Network TV has emerged over the last two decades as the dominant vehicle for interpreting national politics. TV has become the major source of news for the population, and the only news source for others. The problem is that politicians and journalists feed off each other like leeches. The politician needs the journalist for their messages to reach the intended audience, and journalists need the politicians to have something to write about. The coverage politicians seek gives them an outlet from which to speak. Those who look good in the media can make a good image for themselves. The real problem comes when the news turns out to be propaganda, causing action from an opposing side that leads to deception. More than propaganda, violence seems to be the hot topic debated daily by politician and parent alike. Can what you child sees on television affect how he lives his/her life?
E.B. White once said that “television is going to be the test of the modern world” (Simons 151). There is no doubt that television has become the central activity in homes today. Its ability to entertain, teach and persuade has huge impact on viewers. In the United States 98% of households have at least one set (Simons 149). What is astonishing is that children are watching an average of 7.5 hours a day (Simmons 149).
One of the main concerns with television programming is the violence viewed by children that cannot understand the differences between fantasy and reality. Davidson, in a issue of Rolling Stones, agreed that “children are vulnerable to television between the ages of 2 to 8 years because of their maturational inability to separate what they view from reality” (qtd. in Simmons 152). Violence was such an issue that is came under consideration in the 50s and 60’s in Congress. The findings supported the idea that a casual relationship existed between television violence and aggressive behavior.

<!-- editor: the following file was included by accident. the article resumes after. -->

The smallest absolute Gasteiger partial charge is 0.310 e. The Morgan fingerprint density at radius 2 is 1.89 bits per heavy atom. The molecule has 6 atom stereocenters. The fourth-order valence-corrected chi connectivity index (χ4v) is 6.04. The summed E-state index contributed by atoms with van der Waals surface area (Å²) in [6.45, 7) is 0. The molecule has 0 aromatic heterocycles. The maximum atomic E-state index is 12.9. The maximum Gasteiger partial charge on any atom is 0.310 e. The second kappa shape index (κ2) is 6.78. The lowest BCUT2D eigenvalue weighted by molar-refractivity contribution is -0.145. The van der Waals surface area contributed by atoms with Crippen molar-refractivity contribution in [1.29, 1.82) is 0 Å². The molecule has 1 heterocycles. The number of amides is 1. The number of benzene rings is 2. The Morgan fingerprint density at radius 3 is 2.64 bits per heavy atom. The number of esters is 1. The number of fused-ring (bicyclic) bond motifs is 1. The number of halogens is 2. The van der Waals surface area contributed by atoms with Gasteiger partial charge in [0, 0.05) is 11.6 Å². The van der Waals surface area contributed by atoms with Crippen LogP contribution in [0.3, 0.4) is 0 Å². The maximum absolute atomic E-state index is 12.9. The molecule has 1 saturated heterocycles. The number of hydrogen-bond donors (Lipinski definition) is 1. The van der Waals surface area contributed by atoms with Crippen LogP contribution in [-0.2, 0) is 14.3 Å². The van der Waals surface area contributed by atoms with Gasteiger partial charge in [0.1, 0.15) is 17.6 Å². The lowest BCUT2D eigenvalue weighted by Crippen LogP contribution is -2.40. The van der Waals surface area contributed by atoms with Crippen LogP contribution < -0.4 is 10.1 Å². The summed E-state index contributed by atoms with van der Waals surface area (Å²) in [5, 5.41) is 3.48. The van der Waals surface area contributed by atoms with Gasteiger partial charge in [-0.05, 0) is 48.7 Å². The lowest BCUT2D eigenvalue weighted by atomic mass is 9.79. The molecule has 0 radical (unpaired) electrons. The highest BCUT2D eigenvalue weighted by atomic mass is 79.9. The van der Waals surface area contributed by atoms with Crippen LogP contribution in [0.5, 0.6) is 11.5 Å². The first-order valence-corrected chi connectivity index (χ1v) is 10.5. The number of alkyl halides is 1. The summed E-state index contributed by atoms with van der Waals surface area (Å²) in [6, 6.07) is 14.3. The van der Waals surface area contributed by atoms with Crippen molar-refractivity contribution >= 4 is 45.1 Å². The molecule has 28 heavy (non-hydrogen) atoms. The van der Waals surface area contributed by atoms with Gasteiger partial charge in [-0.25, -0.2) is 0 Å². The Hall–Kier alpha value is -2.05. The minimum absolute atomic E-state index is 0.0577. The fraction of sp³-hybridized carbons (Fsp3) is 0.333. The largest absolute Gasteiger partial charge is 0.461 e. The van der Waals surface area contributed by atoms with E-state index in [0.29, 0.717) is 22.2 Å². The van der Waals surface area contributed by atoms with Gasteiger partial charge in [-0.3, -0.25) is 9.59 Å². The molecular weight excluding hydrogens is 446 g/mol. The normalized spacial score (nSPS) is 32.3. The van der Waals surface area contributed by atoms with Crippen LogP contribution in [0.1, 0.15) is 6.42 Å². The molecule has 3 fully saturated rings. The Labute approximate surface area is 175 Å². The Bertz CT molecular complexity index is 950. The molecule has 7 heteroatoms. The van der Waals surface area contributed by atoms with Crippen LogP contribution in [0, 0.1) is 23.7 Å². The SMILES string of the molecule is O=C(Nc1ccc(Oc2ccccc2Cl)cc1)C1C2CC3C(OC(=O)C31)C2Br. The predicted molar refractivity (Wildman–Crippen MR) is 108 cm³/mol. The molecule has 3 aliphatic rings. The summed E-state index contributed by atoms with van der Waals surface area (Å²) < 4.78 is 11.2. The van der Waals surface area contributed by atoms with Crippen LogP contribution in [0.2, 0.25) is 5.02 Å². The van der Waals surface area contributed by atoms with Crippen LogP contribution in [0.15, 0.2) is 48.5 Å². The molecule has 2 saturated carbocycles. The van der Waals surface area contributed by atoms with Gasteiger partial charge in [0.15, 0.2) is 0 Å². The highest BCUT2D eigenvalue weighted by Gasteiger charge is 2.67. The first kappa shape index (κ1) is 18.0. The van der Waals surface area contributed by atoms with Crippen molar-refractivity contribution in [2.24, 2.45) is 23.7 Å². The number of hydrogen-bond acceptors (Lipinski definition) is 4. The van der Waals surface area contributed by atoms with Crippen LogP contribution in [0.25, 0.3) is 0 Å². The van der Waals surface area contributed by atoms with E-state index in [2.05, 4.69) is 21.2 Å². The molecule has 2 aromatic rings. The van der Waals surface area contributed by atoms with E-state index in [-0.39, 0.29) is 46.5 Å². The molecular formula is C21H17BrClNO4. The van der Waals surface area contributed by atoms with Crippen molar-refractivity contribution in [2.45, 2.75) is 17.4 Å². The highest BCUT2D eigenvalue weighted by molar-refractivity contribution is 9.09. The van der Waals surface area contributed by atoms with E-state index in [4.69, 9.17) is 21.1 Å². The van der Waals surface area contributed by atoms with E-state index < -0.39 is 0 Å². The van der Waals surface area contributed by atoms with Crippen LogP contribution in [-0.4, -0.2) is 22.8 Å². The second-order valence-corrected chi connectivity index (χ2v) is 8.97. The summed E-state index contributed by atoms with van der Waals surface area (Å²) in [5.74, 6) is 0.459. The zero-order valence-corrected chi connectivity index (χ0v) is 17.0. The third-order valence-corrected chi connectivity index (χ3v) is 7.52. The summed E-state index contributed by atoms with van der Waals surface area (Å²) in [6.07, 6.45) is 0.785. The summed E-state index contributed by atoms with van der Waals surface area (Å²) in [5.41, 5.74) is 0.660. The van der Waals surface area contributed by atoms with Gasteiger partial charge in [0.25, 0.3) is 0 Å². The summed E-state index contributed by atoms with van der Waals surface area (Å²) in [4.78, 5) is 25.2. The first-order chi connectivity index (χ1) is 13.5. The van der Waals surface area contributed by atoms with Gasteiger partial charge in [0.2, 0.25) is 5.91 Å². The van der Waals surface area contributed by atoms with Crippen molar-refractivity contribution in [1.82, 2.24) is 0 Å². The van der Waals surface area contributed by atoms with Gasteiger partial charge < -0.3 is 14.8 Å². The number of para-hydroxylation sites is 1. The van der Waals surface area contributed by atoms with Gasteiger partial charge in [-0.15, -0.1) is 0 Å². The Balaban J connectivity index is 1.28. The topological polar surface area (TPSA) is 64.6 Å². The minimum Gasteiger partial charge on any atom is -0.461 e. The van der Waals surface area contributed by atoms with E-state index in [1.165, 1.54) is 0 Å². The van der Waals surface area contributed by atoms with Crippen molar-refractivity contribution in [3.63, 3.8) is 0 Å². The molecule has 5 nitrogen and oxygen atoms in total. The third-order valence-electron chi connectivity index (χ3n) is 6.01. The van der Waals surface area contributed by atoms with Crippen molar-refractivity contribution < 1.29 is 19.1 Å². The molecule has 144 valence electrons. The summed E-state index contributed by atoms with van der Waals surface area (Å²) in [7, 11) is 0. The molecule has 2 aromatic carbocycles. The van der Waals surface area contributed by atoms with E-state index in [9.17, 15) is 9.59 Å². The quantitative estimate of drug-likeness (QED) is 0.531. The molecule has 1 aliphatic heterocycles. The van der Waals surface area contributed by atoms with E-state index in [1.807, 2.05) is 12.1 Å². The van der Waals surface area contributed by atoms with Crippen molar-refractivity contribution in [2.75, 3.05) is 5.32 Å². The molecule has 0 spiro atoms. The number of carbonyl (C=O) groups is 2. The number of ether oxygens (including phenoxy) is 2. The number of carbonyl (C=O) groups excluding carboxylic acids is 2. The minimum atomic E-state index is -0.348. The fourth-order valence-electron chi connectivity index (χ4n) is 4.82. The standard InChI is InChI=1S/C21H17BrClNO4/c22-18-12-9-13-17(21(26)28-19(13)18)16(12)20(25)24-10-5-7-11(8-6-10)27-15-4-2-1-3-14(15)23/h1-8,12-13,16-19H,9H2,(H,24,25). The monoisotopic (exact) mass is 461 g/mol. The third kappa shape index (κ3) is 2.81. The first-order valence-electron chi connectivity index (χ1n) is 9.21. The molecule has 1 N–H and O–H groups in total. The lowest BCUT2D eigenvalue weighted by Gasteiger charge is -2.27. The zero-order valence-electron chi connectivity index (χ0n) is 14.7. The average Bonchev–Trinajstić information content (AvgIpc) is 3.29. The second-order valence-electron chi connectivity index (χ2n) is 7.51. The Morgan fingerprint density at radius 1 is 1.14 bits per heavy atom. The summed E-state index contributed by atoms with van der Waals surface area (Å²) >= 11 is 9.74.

The National Coalition on Television Violence has classified the Mighty Morphin Power Rangers as the most violent program ever studied, with almost 200 violent acts per hour (Simmons 150). In an experimental study involving 5 to 11 year olds, children who watch Power Rangers committed seven times more aggressive acts than those who did not. Shows such as these caused a large number of accidents and quarrels due to the children imitating the characters actions. There is no doubt that the television programming has engulfed the U.S. population. As of 2003, 71.3% of U.S. households received cable programming (Grant, Meadows 29).
This fact is amazing, because cable had only been around for fifty years. Not only programming is changing, but how we receive it as well. In May 2002, the FCC set a deadline by which all U.S. commercial television broadcasters were required to be broadcasting digital television signals. This date was a little early though, but by September 2003, 38 of 40 stations in the 10 largest markets in the United States began broadcasting digital television signals (Grant, Meadows 28).
By early 2004, 1.5 million household were watching HDTV, and that number is going to rise sharply. This means clearer sound and displays, recordable content, and crisp, clear reception of the same channels that have always been around. What if new 16×9 television sets make news broadcasts look weird or maybe cartoons might not look good on a widescreen set? There is no telling where the television market will go, hopefully bigger and better; but will content become more subtle, or so radical that new laws must be made to subdue?
“Radios.”Encyclopaedia Britannica Online. 1999. Encyclopedia Britannica. 13 February 2005
Grant, August and Jennifer Meadows. Communication Technology Update. Oxford: Focal Press, 2004.
Naremore, James. The Man who caused the Mars Panic”. Humanities, Vol 24 (2003) 38-40
Simmons, Betty Jo, Stalsworth, Kelly, Wentzel, Heather. “Television Violence and Its Effects on Young Children.” Early Childhood Education journal Vol 26 (1999): 149-153
Wells, Alan. Mass Media and Society. Palo Alto, National Press Books. 1972